I think Stapell might be right. This “return to nature” Paleo concept is very powerful today, but in ten years time running around barefoot might feel very passé.
What I believe is truly important is to make some core concepts in the original Paleo movement go mainstream. Like the focus on human evolution for understanding what’s likely to be healthy today (followed by controlled trials to prove it, of course). And most of all, in the middle of a disastrous epidemic of obesity and diabetes, to realize that we are not genetically adapted to today’s extremely insulinogenic processed high carb junk food.
Here’s a very cool list, containing several of my heroes:
The list is in “no particular order”, unfortunately.
The recent trend towards calorie counting in Paleo land is baffling. Some people need a reality check. There’s nothing less Paleo than counting calories.
When did our ancestors start eating meat? An exciting archeological find supports the idea that we needed meat to survive as early as 1,5 million years ago. That means our ancestors had probably been eating meat regularly for a long time prior to that date.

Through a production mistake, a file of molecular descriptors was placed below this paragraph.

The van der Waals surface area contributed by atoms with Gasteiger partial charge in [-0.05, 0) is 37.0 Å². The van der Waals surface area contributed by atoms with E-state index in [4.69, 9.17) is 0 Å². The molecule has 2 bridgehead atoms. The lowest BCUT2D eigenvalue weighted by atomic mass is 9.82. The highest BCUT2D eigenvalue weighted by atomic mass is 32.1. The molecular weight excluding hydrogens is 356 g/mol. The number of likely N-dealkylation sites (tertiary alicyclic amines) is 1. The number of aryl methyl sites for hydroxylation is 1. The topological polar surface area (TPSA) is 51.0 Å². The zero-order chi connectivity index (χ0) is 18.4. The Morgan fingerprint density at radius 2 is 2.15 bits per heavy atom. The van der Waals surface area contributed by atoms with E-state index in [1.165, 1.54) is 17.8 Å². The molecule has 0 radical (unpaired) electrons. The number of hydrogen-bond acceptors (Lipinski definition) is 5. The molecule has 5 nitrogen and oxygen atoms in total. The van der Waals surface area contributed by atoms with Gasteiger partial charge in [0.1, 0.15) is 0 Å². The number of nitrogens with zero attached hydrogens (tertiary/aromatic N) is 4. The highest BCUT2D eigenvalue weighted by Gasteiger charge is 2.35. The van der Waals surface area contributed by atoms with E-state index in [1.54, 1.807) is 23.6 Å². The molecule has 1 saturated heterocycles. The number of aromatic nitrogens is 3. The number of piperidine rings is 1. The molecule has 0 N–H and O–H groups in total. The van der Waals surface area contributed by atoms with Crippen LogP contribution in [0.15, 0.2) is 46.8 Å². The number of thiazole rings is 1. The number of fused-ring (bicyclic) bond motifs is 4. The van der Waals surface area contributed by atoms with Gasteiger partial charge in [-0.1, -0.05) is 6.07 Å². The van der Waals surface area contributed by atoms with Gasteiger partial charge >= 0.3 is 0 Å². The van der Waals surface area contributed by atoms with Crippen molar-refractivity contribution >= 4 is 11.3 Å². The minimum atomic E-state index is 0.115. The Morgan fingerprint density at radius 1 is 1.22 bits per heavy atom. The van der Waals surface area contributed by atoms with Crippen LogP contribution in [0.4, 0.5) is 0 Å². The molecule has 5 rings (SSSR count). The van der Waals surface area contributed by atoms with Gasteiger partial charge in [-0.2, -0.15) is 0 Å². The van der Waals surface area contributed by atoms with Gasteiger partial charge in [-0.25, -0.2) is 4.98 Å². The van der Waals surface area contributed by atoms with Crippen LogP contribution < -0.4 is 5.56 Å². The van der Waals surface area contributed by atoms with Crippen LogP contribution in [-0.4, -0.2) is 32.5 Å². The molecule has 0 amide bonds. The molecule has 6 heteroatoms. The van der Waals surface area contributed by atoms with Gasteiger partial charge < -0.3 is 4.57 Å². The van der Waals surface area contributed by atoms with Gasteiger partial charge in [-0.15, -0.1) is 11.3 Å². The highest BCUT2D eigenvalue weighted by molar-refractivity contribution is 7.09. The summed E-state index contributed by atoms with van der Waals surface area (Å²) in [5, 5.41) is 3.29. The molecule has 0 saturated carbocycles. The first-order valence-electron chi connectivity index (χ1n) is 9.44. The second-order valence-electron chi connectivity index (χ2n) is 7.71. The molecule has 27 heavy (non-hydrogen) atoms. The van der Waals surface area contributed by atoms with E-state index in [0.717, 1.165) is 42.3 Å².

The piece of bone above comes from a two years old child that may have died from lack of (vitamin B12) meat millions of years ago. Thus veganism may have been dangerous for a long time!
Another milestone: The Diet Doctor YouTube-channel just hit ONE MILLION video views. Here’s a top 10 list of videos you may like:
- The Food Revolution – AHS 2011, 172 000 views
- The Cause of Obesity with Dr Robert Lustig, 64 000 views
- Low Carb Living with Dr Stephen Phinney, 42 000 views
- Low Carb Explained with Dr Mary Vernon, 38 000 views
- The Paleo Diet Explained with Dr Loren Cordain, 33 000 views
- How to Cure Type 2 Diabetes with Dr Jay Wortman, 28 000 views
- The Science of Low Carb with Dr Eric Westman, 17 000 views
- Low Carb Paleo with Mark Sisson, 8 000 views
- Good Food is Good Medicine with Dr Jeffry Gerber, 5 000 views
- How to Eat to Get Pregnant with Dr Michael Fox, 3 000 views
During the coming weeks you’ll get new videos with Gary Taubes, Dr Peter Attia, Dr John Briffa and Dr William Davis.
What or who else would you like to see?
- 1If Certain Foods Make You Sick, Just Take More Medicine48
- 2School Refuses to Serve Food that Keeps Student Healthy40
- 3New Page: Diabetes – How to Normalize Your Blood Sugar40
- 4New Study: A Low-Carb Diet and Intermittent Fasting Beneficial for Diabetics!38
- 5Weight Watchers’ New Sweet Campaign36
- 1Could that Low-Fat Diet Make You Even Fatter?340
- 2Dr. Oz Positive to LCHF Against Alzheimer’s!192
- 3What Happens If You Eat 5,800 Calories Daily on an LCHF Diet?159
- 4Butter has an Undeserved Bad Reputation, According to New Analysis149
- 5Dr McDougall in Shocking Vegan Interview123
- One MonthOne Year
- 1LCHF for Beginners
- 3How to Lose Weight
- 4Science and Low Carb / Paleo
- 5Questions and answers about LCHF
- 6About Diet Doctor